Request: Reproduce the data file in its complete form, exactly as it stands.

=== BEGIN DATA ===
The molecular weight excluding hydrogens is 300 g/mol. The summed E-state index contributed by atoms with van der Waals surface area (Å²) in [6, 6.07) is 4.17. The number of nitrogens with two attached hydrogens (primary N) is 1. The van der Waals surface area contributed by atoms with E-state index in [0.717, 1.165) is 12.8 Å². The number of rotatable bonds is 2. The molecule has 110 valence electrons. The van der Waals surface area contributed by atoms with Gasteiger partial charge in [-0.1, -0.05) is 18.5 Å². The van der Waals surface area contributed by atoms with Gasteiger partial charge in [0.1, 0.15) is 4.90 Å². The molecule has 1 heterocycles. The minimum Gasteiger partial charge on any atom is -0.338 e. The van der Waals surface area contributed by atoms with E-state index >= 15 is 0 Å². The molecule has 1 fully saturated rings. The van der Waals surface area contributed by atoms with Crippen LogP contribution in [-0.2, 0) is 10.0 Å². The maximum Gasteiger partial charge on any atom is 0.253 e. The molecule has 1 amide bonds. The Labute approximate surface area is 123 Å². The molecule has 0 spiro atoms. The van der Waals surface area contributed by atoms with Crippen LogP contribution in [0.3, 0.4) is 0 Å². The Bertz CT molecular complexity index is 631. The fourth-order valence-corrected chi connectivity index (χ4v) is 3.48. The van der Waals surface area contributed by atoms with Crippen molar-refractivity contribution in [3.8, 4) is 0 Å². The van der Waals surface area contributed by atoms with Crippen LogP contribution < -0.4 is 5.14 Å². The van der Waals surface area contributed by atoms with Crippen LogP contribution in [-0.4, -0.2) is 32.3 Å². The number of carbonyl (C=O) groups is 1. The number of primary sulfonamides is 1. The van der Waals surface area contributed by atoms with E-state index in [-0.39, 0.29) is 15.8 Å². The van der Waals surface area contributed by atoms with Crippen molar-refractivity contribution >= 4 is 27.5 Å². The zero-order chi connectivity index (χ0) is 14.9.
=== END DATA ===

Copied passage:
The molecular weight excluding hydrogens is 300 g/mol. The summed E-state index contributed by atoms with van der Waals surface area (Å²) in [6, 6.07) is 4.17. The number of nitrogens with two attached hydrogens (primary N) is 1. The van der Waals surface area contributed by atoms with E-state index in [0.717, 1.165) is 12.8 Å². The number of rotatable bonds is 2. The molecule has 110 valence electrons. The van der Waals surface area contributed by atoms with Gasteiger partial charge in [-0.1, -0.05) is 18.5 Å². The van der Waals surface area contributed by atoms with Gasteiger partial charge in [0.1, 0.15) is 4.90 Å². The molecule has 1 heterocycles. The minimum Gasteiger partial charge on any atom is -0.338 e. The van der Waals surface area contributed by atoms with E-state index >= 15 is 0 Å². The molecule has 1 fully saturated rings. The van der Waals surface area contributed by atoms with Crippen LogP contribution in [-0.2, 0) is 10.0 Å². The maximum Gasteiger partial charge on any atom is 0.253 e. The molecule has 1 amide bonds. The Labute approximate surface area is 123 Å². The molecule has 0 spiro atoms. The van der Waals surface area contributed by atoms with Crippen LogP contribution in [0.3, 0.4) is 0 Å². The Bertz CT molecular complexity index is 631. The fourth-order valence-corrected chi connectivity index (χ4v) is 3.48. The van der Waals surface area contributed by atoms with Crippen molar-refractivity contribution in [3.8, 4) is 0 Å². The van der Waals surface area contributed by atoms with Crippen LogP contribution < -0.4 is 5.14 Å². The van der Waals surface area contributed by atoms with Crippen LogP contribution in [-0.4, -0.2) is 32.3 Å². The number of carbonyl (C=O) groups is 1. The number of primary sulfonamides is 1. The van der Waals surface area contributed by atoms with E-state index in [-0.39, 0.29) is 15.8 Å². The van der Waals surface area contributed by atoms with Crippen molar-refractivity contribution >= 4 is 27.5 Å². The zero-order chi connectivity index (χ0) is 14.9.